The Grand Chamber of the European Court of Human Rights has sided with an employee who claimed his privacy rights were violated, setting out criteria for national courts to consider when evaluating whether companies, including fund managers, have safeguarded employees’ rights to privacy. In light of this decision, fund managers operating in the 47 jurisdictions that are parties to the European Convention on Human Rights should revisit their policies for monitoring their employees’ communications. This article analyzes the implications of the decision, including how it aligns with other national laws, and presents insights from practitioners with expertise in data privacy. See our three-part series on employee privacy issues relevant to hedge fund managers: “Reconciling Effective Monitoring of Electronic Communications With Employees’ Privacy Rights” (Apr. 4, 2014); “Reconciling Conflicting Sources of Privacy Rights of Employees” (Apr. 11, 2014); and “Six Privacy-Related Topics to Be Covered By Compliance Policies and Procedures” (May 23, 2014).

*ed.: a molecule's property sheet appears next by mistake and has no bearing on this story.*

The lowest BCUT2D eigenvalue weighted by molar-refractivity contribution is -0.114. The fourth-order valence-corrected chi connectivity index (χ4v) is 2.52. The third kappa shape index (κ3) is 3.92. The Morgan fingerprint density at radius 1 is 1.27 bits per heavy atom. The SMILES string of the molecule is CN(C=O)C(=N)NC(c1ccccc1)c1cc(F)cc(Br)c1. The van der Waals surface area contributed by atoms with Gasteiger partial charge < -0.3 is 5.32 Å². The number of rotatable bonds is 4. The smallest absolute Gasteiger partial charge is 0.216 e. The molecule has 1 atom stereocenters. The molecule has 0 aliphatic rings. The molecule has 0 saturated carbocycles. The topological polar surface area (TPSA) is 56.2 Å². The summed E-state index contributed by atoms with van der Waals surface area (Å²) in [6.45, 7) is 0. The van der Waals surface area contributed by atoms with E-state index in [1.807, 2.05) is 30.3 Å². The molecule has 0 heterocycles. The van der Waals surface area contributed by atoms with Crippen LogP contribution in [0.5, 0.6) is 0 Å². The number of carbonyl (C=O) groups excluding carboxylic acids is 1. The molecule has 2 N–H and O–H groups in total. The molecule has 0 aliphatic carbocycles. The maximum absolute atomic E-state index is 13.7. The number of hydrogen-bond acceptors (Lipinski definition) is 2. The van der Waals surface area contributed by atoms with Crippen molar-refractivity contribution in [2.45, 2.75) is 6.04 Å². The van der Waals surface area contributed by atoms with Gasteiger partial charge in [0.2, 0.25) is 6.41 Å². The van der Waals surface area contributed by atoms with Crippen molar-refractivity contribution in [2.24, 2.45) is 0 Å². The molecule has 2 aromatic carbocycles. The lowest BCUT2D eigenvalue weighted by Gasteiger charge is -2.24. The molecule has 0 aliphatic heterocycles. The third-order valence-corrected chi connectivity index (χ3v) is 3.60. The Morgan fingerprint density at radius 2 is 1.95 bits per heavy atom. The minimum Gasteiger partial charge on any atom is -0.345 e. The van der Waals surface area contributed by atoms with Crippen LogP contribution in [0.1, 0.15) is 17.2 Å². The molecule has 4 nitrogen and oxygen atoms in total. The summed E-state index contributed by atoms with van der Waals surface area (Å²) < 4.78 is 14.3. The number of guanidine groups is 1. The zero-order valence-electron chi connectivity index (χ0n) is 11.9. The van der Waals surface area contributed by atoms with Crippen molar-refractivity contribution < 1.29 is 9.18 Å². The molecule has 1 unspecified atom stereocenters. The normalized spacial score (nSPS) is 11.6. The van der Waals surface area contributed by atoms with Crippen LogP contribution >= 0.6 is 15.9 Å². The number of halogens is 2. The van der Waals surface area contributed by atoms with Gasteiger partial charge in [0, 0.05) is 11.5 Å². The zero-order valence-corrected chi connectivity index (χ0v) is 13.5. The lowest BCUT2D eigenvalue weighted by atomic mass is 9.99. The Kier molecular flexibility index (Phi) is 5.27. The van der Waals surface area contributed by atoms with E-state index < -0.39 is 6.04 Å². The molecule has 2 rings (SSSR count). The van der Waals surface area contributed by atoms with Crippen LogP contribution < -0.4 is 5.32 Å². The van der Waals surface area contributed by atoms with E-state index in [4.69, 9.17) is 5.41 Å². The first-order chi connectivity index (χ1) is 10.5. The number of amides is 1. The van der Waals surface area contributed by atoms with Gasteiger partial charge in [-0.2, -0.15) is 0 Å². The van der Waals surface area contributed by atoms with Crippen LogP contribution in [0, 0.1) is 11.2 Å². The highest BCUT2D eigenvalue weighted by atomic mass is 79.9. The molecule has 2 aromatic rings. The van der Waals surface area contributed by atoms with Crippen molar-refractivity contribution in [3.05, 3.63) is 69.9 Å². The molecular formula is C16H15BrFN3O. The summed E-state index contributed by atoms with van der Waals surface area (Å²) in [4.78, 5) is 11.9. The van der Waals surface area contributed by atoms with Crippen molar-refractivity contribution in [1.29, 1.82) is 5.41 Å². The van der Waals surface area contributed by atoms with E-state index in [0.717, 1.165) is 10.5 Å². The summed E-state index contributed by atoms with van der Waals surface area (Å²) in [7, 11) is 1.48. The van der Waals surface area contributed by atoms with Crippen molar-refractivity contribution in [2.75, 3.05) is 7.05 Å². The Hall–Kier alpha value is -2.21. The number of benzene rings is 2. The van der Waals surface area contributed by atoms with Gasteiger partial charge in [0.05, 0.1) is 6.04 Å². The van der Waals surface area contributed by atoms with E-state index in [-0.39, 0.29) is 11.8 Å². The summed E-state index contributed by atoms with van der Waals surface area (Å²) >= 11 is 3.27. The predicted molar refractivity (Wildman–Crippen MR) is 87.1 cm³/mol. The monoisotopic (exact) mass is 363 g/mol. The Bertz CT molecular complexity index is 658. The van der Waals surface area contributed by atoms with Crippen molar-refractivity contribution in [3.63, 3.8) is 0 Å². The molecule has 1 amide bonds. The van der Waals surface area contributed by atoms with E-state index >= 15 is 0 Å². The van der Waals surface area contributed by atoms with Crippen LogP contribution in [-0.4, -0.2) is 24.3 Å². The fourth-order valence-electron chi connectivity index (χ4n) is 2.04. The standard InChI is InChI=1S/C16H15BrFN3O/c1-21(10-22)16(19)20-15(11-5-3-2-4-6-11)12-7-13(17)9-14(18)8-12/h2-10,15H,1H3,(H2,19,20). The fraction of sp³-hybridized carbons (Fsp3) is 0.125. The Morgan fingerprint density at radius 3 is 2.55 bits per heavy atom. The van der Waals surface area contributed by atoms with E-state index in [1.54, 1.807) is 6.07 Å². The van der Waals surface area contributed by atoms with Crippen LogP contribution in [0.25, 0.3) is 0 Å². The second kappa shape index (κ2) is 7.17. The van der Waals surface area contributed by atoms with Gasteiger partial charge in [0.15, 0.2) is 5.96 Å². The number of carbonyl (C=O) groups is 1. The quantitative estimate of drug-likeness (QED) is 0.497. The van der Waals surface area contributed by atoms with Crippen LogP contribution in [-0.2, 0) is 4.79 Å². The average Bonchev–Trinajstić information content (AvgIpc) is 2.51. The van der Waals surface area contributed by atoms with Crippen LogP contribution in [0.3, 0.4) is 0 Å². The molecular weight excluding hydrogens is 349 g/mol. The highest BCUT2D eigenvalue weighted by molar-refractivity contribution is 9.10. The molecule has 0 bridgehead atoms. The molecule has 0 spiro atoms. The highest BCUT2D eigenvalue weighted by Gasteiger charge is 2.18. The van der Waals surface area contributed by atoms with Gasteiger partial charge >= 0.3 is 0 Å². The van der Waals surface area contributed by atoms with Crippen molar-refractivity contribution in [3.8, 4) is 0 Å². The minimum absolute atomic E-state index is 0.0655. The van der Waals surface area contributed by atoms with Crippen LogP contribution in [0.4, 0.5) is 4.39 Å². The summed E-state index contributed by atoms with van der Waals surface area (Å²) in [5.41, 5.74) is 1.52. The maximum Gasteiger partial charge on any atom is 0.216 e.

Dechert Partners Discuss How Cross-Border European Fund Managers Can Prepare for Brexit’s Momentous Regulatory Effect